2012 Chevrolet Silverado 1500 LT: Tough, Durable and Versatile Survivor
By Mike Blake Carlisle Events
Tuesday, February 21, 2012
Perennially, the Chevrolet Silverado is the number-two selling vehicle in America, but according to their high production-value Super Bowl TV ad, “Chevy Apocalypse,” the rugged, hard-working and versatile half-ton pick-up truck will be the vehicle that survives all obstacles. To the tune of Barry Manilow's “Looks Like We Made It,” only Silverados and Twinkies will make it through total destruction, as four trucks rendezvous and their drivers lament that their buddy didn’t make it because he “didn't drive the longest lasting, most dependable truck on the road.” The ad ends with a voiceover declaring: “From the beginning of your work to the end of the world. Chevy runs deep."
Where the ad entertainment ends, and reality takes over, Silverado has a history of being a dependable, tough truck since it began as a trim level for Chevrolet C/K pick-ups and Suburbans from 1975 through 1999, when it became its own model line.
Redesigned last year, the 2012 Silverado 1500 edition sees only a few tweaks. New for 2012 are a restyled chrome mesh grille with chrome surround on LS and LT models and body-color surround on LTZ models, a custom chrome front bumper with silver-painted lower fascia, and chrome end caps on 2WD models without tow hooks for improved aerodynamics. Other 2012 upgrades include available 20-inch chrome-clad aluminum wheels (17-inch wheels are standard), heated/cooled front seats and hard-drive navigation radio with AM/FM/XM stereo with CD/DVD player, MP3 compatibility and USB port available on LTZ models, and the inclusion of electronic trailer sway control and hill start assist on the vehicle’s StabiliTrak stability control system.
A full-size half-ton pick-up, Silverado 1500 with an Extended Cab and a short box measures 230.2 inches long (the long box adds 19 inches), width is 79.9 inches and height is 73.7 inches for the 4WD, on a 143.5-inch wheelbase. Ground clearance is 9 inches, step-in height measures 22.6 inches and the Silverado LT’s base curb weight comes in at 5092 lbs. The Extended Cab standard box is 62.4 inches wide at the floor with a width between the wheel housings of 50.6 inches, and the box is 78.9 inches long with an inside height of 21 inches.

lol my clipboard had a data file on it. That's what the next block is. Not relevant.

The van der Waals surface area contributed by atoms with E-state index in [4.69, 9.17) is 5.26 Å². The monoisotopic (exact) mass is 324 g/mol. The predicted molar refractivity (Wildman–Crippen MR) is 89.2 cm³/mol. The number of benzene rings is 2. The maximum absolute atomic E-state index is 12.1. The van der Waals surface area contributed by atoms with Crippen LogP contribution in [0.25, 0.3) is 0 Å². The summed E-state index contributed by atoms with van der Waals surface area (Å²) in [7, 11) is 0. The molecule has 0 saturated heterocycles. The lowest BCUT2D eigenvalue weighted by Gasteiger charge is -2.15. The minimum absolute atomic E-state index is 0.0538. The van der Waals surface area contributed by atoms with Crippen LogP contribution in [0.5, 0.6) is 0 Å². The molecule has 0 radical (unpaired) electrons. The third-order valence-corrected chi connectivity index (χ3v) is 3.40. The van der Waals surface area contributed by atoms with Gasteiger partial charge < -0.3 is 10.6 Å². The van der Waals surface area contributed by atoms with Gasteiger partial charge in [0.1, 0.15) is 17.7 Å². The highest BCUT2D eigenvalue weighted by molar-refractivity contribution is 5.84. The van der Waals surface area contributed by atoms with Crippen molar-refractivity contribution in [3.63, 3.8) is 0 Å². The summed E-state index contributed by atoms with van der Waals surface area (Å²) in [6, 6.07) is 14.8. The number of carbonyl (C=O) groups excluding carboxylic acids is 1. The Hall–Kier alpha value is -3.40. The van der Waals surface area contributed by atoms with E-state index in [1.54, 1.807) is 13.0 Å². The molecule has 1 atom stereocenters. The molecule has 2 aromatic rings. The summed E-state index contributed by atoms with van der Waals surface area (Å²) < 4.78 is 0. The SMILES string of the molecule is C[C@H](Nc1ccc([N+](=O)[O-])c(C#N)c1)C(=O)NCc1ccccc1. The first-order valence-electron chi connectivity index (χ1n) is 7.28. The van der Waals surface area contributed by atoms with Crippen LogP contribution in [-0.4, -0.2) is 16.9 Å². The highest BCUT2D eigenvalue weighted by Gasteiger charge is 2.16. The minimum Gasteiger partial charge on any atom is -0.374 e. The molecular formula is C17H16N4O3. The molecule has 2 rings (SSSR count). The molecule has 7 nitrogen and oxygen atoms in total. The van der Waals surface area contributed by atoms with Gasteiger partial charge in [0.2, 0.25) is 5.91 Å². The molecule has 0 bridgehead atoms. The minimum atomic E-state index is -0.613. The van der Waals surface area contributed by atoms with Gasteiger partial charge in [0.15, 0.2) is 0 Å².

The Silverado 1500 is sculpted with a confident, broad-shouldered stance, a power dome hood, flared rear fenders, vertically stacked reflector-optics headlamps and Chevrolet’s iconic bow tie emblem in the grille. Large, grab-style door handles are designed for easy use with gloves and heated, power-adjustable outside mirrors with auto-dimming and integrated signal indicators are available.
Silverado power comes in a variety of sizes and capabilities, from a 4.3-liter V-6 that produces 195hp and 260 lbs-ft of torque, to a standard (on the 1500 LT) 4.8-liter V-8 that is E85 capable and puts out 302hp and 305 lbs-ft of torque, to a 5.3-liter FlexFuel V-8 rated at 315 hp and 335 lbs-ft of torque, to a brawny Vortec 6.2-liter that thunders out 403hp and 417 lbs ft of torque and gets 12/18 on gas for a 4WD.
My LT trim 4WD test truck sported the 4.8-liter plant, linked to a 6-speed automatic transmission, with the system rated at 13 mpg in the city and 18mpg on the highway for gasoline. A week of testing in terrible snow and rain, yielded an average of 14.2mpg.
The more powerful 6.2-liter engine can take the Silverado to an estimated 6.6-second zero-to-60 sprint, and the 4.8-liter should go in the 9s, but while the truck was willing, the rainy, icy track was not, and timing runs were not completed. However, on the highway and in quick maneuvers, Silverado was smooth, quiet, comfortable and secure on slick roads, sightlines were good, and power was on the money when called upon. A large turning radius made tight exercises a chore, but in most circumstances, Silverado acts like a smaller truck.
With a tow rating of 9600 lbs. and an interior packed with amenities, Silverado is a multipurpose talent.
The Extended Cab format provides roomy interior accommodations with 41.2 inches of front headroom and 39.2 in the cab; legroom goes 41.3 and 34.3 while shoulder room is at 65.2 and 65.3. The driver’s cabin and cab are filled with such items as dual-zone automatic climate control, driver information center and leather-wrapped steering wheel.
Silverado safety is first-rate with standard head curtain side air bags with rollover protection for all seating rows, seat-mounted side-impact air bags for driver and right-front passenger that provide thorax and pelvic protection, high-capacity brake system with four-channel ABS, tire pressure monitoring system and strong body structure to absorb crash energy and provide a protective “safety cage” around occupants.
The WT trim starts at $22,195; the LS starts at $29,925 and the LT goes $27,750 for 2WD and $31,110 for the regular cab 4WD. The Extended Cab starts at $33,655 for a standard bed and 4WD. The interior plus package added $1015 for EZ-Lift/locking tailgate, fog lamps, 6-way power seat adjuster, steering wheel-mounted audio controls and Bluetooth® wireless technology. A power sliding rear window added $250, destination and freight was $995 and current incentives slashed the final sticker by $2000 for a drive-off price of $33,915.
> Visit www.CarlisleEvents.com for more on the automotive hobby.
Mike Blake, former editor of KIT CAR magazine, joined Carlisle Events as senior automotive journalist in 2004. He's been a "car guy" since the 1960s and has been writing professionally for about 30 years.
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